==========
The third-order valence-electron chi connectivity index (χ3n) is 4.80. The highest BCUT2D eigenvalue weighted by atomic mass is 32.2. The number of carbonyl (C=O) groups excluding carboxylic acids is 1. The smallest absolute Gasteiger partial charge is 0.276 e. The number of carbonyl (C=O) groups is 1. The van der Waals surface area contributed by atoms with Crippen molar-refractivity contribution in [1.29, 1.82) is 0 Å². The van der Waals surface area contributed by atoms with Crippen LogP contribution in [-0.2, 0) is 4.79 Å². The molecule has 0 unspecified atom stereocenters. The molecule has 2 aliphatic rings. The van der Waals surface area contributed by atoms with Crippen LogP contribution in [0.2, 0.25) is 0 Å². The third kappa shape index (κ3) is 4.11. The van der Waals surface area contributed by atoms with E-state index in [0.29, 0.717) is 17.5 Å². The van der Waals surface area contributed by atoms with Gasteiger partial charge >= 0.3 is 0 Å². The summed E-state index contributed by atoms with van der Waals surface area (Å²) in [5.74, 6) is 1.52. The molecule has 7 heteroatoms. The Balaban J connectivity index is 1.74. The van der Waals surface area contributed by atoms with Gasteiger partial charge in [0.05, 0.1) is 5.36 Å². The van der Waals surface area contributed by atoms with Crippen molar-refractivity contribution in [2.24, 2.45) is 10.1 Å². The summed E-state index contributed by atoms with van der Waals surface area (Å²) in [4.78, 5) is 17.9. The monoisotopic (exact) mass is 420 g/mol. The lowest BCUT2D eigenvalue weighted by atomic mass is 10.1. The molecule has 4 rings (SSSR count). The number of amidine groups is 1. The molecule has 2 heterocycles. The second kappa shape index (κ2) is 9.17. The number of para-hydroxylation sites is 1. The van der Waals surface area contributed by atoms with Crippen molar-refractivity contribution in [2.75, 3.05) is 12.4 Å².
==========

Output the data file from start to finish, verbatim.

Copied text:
The third-order valence-electron chi connectivity index (χ3n) is 4.80. The highest BCUT2D eigenvalue weighted by atomic mass is 32.2. The number of carbonyl (C=O) groups excluding carboxylic acids is 1. The smallest absolute Gasteiger partial charge is 0.276 e. The number of carbonyl (C=O) groups is 1. The van der Waals surface area contributed by atoms with Crippen molar-refractivity contribution in [1.29, 1.82) is 0 Å². The van der Waals surface area contributed by atoms with Crippen LogP contribution in [-0.2, 0) is 4.79 Å². The molecule has 0 unspecified atom stereocenters. The molecule has 2 aliphatic rings. The van der Waals surface area contributed by atoms with Crippen LogP contribution in [0.2, 0.25) is 0 Å². The third kappa shape index (κ3) is 4.11. The van der Waals surface area contributed by atoms with E-state index in [0.29, 0.717) is 17.5 Å². The van der Waals surface area contributed by atoms with Gasteiger partial charge >= 0.3 is 0 Å². The summed E-state index contributed by atoms with van der Waals surface area (Å²) in [5.74, 6) is 1.52. The molecule has 7 heteroatoms. The Balaban J connectivity index is 1.74. The van der Waals surface area contributed by atoms with Gasteiger partial charge in [0.05, 0.1) is 5.36 Å². The van der Waals surface area contributed by atoms with Crippen molar-refractivity contribution in [2.24, 2.45) is 10.1 Å². The summed E-state index contributed by atoms with van der Waals surface area (Å²) in [4.78, 5) is 17.9. The monoisotopic (exact) mass is 420 g/mol. The lowest BCUT2D eigenvalue weighted by atomic mass is 10.1. The molecule has 4 rings (SSSR count). The number of amidine groups is 1. The molecule has 2 heterocycles. The second kappa shape index (κ2) is 9.17. The number of para-hydroxylation sites is 1. The van der Waals surface area contributed by atoms with Crippen molar-refractivity contribution in [2.75, 3.05) is 12.4 Å².